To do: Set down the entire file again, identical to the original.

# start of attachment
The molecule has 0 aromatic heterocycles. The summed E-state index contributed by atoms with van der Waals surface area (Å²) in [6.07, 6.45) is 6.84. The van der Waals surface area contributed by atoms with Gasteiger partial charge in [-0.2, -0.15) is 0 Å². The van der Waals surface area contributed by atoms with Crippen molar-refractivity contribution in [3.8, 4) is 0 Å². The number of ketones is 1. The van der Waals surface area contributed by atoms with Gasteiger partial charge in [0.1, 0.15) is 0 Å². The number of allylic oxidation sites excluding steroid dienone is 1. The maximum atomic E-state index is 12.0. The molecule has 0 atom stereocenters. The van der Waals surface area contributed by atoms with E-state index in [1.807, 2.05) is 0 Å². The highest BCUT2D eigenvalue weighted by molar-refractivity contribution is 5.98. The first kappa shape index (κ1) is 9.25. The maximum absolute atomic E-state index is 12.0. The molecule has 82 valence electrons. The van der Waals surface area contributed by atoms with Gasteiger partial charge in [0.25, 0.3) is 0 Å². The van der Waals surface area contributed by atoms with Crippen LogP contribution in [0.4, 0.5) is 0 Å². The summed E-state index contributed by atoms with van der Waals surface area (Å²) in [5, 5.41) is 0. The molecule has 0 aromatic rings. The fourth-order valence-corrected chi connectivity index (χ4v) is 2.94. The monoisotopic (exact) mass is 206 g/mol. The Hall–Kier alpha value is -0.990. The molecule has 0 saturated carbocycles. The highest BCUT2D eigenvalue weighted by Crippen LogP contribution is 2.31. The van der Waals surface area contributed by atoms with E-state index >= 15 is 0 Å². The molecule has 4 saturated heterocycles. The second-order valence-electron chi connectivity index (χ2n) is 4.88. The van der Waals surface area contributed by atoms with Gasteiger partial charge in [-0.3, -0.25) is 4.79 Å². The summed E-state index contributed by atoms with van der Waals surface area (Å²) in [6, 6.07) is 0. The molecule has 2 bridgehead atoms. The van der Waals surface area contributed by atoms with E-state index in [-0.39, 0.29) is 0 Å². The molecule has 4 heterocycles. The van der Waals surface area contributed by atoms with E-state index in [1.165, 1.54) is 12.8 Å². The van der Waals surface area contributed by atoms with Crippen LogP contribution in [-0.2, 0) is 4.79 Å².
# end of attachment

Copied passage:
The molecule has 0 aromatic heterocycles. The summed E-state index contributed by atoms with van der Waals surface area (Å²) in [6.07, 6.45) is 6.84. The van der Waals surface area contributed by atoms with Gasteiger partial charge in [-0.2, -0.15) is 0 Å². The van der Waals surface area contributed by atoms with Crippen molar-refractivity contribution in [3.8, 4) is 0 Å². The number of ketones is 1. The van der Waals surface area contributed by atoms with Gasteiger partial charge in [0.1, 0.15) is 0 Å². The number of allylic oxidation sites excluding steroid dienone is 1. The maximum atomic E-state index is 12.0. The molecule has 0 atom stereocenters. The van der Waals surface area contributed by atoms with E-state index in [1.807, 2.05) is 0 Å². The highest BCUT2D eigenvalue weighted by molar-refractivity contribution is 5.98. The first kappa shape index (κ1) is 9.25. The maximum absolute atomic E-state index is 12.0. The molecule has 82 valence electrons. The van der Waals surface area contributed by atoms with Gasteiger partial charge in [0.25, 0.3) is 0 Å². The van der Waals surface area contributed by atoms with Crippen LogP contribution in [0.4, 0.5) is 0 Å². The summed E-state index contributed by atoms with van der Waals surface area (Å²) in [5, 5.41) is 0. The molecule has 0 aromatic rings. The fourth-order valence-corrected chi connectivity index (χ4v) is 2.94. The monoisotopic (exact) mass is 206 g/mol. The Hall–Kier alpha value is -0.990. The molecule has 0 saturated carbocycles. The highest BCUT2D eigenvalue weighted by Crippen LogP contribution is 2.31. The van der Waals surface area contributed by atoms with E-state index >= 15 is 0 Å². The molecule has 4 saturated heterocycles. The second-order valence-electron chi connectivity index (χ2n) is 4.88. The van der Waals surface area contributed by atoms with Gasteiger partial charge in [-0.3, -0.25) is 4.79 Å². The summed E-state index contributed by atoms with van der Waals surface area (Å²) in [6, 6.07) is 0. The molecule has 2 bridgehead atoms. The van der Waals surface area contributed by atoms with E-state index in [-0.39, 0.29) is 0 Å². The molecule has 4 heterocycles. The van der Waals surface area contributed by atoms with E-state index in [1.165, 1.54) is 12.8 Å². The van der Waals surface area contributed by atoms with Crippen LogP contribution in [-0.2, 0) is 4.79 Å².